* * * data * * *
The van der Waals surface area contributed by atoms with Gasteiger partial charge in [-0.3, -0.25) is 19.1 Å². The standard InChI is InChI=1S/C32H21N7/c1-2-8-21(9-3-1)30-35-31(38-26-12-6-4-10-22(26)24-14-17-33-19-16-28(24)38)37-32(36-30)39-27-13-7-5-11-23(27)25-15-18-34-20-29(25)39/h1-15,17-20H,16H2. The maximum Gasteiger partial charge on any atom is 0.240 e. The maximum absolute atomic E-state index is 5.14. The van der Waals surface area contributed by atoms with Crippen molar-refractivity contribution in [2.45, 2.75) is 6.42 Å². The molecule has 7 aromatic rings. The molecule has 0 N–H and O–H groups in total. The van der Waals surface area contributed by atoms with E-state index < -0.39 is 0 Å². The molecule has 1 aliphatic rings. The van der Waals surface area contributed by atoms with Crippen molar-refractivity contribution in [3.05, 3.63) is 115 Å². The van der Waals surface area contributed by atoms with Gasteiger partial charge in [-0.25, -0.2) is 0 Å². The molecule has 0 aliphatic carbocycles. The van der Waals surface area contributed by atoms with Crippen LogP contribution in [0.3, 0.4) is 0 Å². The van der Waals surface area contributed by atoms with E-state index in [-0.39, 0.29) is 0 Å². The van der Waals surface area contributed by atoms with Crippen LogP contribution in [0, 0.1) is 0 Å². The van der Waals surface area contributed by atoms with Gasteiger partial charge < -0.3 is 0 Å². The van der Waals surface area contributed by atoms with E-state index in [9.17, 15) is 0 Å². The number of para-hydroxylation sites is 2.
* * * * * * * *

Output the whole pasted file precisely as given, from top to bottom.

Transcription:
The van der Waals surface area contributed by atoms with Gasteiger partial charge in [-0.3, -0.25) is 19.1 Å². The standard InChI is InChI=1S/C32H21N7/c1-2-8-21(9-3-1)30-35-31(38-26-12-6-4-10-22(26)24-14-17-33-19-16-28(24)38)37-32(36-30)39-27-13-7-5-11-23(27)25-15-18-34-20-29(25)39/h1-15,17-20H,16H2. The maximum Gasteiger partial charge on any atom is 0.240 e. The maximum absolute atomic E-state index is 5.14. The van der Waals surface area contributed by atoms with Crippen molar-refractivity contribution in [2.45, 2.75) is 6.42 Å². The molecule has 7 aromatic rings. The molecule has 0 N–H and O–H groups in total. The van der Waals surface area contributed by atoms with E-state index < -0.39 is 0 Å². The molecule has 1 aliphatic rings. The van der Waals surface area contributed by atoms with Crippen molar-refractivity contribution in [3.05, 3.63) is 115 Å². The van der Waals surface area contributed by atoms with Gasteiger partial charge in [-0.25, -0.2) is 0 Å². The molecule has 0 aliphatic carbocycles. The van der Waals surface area contributed by atoms with Crippen LogP contribution in [0.3, 0.4) is 0 Å². The van der Waals surface area contributed by atoms with E-state index in [-0.39, 0.29) is 0 Å². The van der Waals surface area contributed by atoms with Crippen LogP contribution in [0, 0.1) is 0 Å². The van der Waals surface area contributed by atoms with Gasteiger partial charge < -0.3 is 0 Å². The van der Waals surface area contributed by atoms with E-state index in [9.17, 15) is 0 Å². The number of para-hydroxylation sites is 2.